HyLight (YC S23) – Hydrogen airships to inspect energy infrastructure

Hi HN, we’re Thomas, Martin, Théo, and Josef, cofounders at HyLight (https://www.hylight.aero). We build and operate autonomous hydrogen airships to inspect energy infrastructure like pipelines and power lines. Here’s a video: https://www.youtube.com/watch?v=SuW5ur8ER7A.

Energy infrastructure operators (utility companies) struggle with conducting precise inspections of their assets. It is extremely important for them because they need to make sure that the network is in good condition to avoid outages and leaks. This infrastructure has big impacts when it is malfunctioning. For instance, methane leaks from oil and gas infrastructure represent 4% of global carbon emissions every year (and approx. $7B worth of losses in Northern America and Europe).

Gas and power networks are physically so large (more than 47M miles globally) that millions of miles of inspections must be done each year. Currently the most used solution is helicopters (used on 90% of inspections). Helicopters are dangerous, have a high carbon footprint and are costly to use. Plus, helicopter service providers have to go as fast as they can to save their margins. So the data quality is not optimal at all.

Our airship (the “HyLighter”) does exactly what is needed to gather a lot of precise information from the air. It flies slowly and can hover almost indefinitely, it consumes little energy, allowing great range for inspections. It can simultaneously mount all the sensors that are required for the inspections (HQ cameras, LiDAR, infrared, leak detection devices...). Plus, due to its size, we can write stuff on it to tell nearby residents what we are doing.

How does it work? It is basically a drone airship. We use a lighter-than-air gas in the envelope (helium or hydrogen) for buoyancy. We have a H2 tank and fuel cell transforming H2 into power for all the systems. In terms of engines we built 2 gyros (gyroscopes engines) at the rear and front of the airship. They allow us to have vectorial thrust and therefore to be extremely maneuverable. The sensors are fixed under the HyLighter on gimbals and can easily “follow” the linear infrastructure that is inspected.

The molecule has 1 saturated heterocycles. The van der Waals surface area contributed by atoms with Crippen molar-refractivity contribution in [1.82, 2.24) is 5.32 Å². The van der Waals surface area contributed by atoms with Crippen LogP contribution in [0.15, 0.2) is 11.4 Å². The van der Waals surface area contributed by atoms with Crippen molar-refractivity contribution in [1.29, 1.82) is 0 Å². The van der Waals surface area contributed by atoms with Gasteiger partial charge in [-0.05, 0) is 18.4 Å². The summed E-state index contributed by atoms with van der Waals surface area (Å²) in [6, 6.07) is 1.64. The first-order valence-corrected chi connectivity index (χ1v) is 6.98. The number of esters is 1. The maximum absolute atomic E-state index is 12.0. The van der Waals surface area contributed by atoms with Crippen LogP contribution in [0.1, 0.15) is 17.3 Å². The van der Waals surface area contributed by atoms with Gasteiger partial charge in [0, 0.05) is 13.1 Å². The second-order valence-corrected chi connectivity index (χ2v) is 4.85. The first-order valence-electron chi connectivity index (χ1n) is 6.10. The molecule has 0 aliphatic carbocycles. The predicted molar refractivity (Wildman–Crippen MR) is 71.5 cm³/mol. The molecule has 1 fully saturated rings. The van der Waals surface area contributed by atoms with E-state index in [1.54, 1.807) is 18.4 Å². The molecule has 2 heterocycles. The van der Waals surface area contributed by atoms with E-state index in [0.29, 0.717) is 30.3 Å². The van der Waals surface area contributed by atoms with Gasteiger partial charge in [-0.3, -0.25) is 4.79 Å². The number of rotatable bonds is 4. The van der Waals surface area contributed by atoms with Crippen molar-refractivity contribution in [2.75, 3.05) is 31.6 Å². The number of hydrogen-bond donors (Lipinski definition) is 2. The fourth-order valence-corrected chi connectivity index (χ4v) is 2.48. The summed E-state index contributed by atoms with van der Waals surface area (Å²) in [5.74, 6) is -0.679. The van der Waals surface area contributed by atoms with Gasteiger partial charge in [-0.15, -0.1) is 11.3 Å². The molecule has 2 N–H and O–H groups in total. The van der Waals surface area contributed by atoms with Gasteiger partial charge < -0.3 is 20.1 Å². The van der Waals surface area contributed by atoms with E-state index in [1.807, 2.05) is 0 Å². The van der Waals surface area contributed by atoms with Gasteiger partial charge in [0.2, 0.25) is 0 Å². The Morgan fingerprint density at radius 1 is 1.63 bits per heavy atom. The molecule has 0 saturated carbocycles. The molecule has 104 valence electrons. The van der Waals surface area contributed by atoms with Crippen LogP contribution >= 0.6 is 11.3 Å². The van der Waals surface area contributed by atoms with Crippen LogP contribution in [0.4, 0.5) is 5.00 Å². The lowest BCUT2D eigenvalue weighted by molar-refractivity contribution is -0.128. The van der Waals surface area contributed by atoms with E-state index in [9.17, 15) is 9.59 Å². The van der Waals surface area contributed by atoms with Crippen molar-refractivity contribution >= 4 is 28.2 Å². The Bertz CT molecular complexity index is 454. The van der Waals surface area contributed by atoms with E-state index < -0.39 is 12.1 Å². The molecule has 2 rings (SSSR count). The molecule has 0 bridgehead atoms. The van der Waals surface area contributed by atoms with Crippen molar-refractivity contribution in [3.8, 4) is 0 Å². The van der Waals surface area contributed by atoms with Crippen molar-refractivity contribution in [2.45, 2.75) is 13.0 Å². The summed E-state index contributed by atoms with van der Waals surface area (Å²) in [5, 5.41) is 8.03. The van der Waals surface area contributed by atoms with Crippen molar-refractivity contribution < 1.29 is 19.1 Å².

When we began working on H2 and drones, we quickly realized that there was a problem with the weight of H2 tanks. The tanks have to be very strong to contain enough H2 which is extremely low in density. Then, we realized that we could use the "problem" inherent to H2 (very low density) to our advantage. We simply needed to use H2 as a lifting gas and power source. The envelope of the airship becomes the tank!

The HyLighter is more efficient than other current solutions. As mentioned, helicopters are the most-used at present. Compared to those, we use less energy, emit less GHG, have better data quality, and less risks for human beings as the HyLighter is unmanned. Compared to quad drones, we have longer flight time and more payload, allowing for various simultaneous sensors collecting data—we can simultaneously mount all the sensors that are required for the inspections (HQ cameras, LiDAR, infrared, leak detection devices). Compared to plane drones, our flight speed is lower so we can collect better data and less ground risk. Compared to satellites, we have a lot more precision (actually they can't even be used for most of our operational use cases).

The genesis of HyLight is that Théo wanted to work on new uses of H2 and drones when he was at school. He was joined by Martin who studied in the same engineering school, then by Josef who's Martin's BFF and then by me. I met Théo when we finished our studies in UC Berkeley last year and we all launched HyLight together. As we kept working on it, we gained more and more interest from pipeline and power line operators and we realized that there was indeed a big problem.

HyLight is at the stage where we have our first POCs. Our first paid flight is in the coming weeks. Our business model is straightforward: inspection as a service. We charge a price per kilometer depending on length, location and type of data collected.

I discovered HN not too long ago and I’m impressed with the engagement in tech and innovation of this community! I’m very interested to get your opinion on HyLight. Maybe some people work in the energy industry and know a thing or two about energy infra inspections that we could learn from? If so please tell us what you think, be it red flags or positive stuff! Also, as individuals, how would you feel seeing a big drone airship flying in the air near your home? We look forward to any and all comments!

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andrey azimov by Andrey Azimov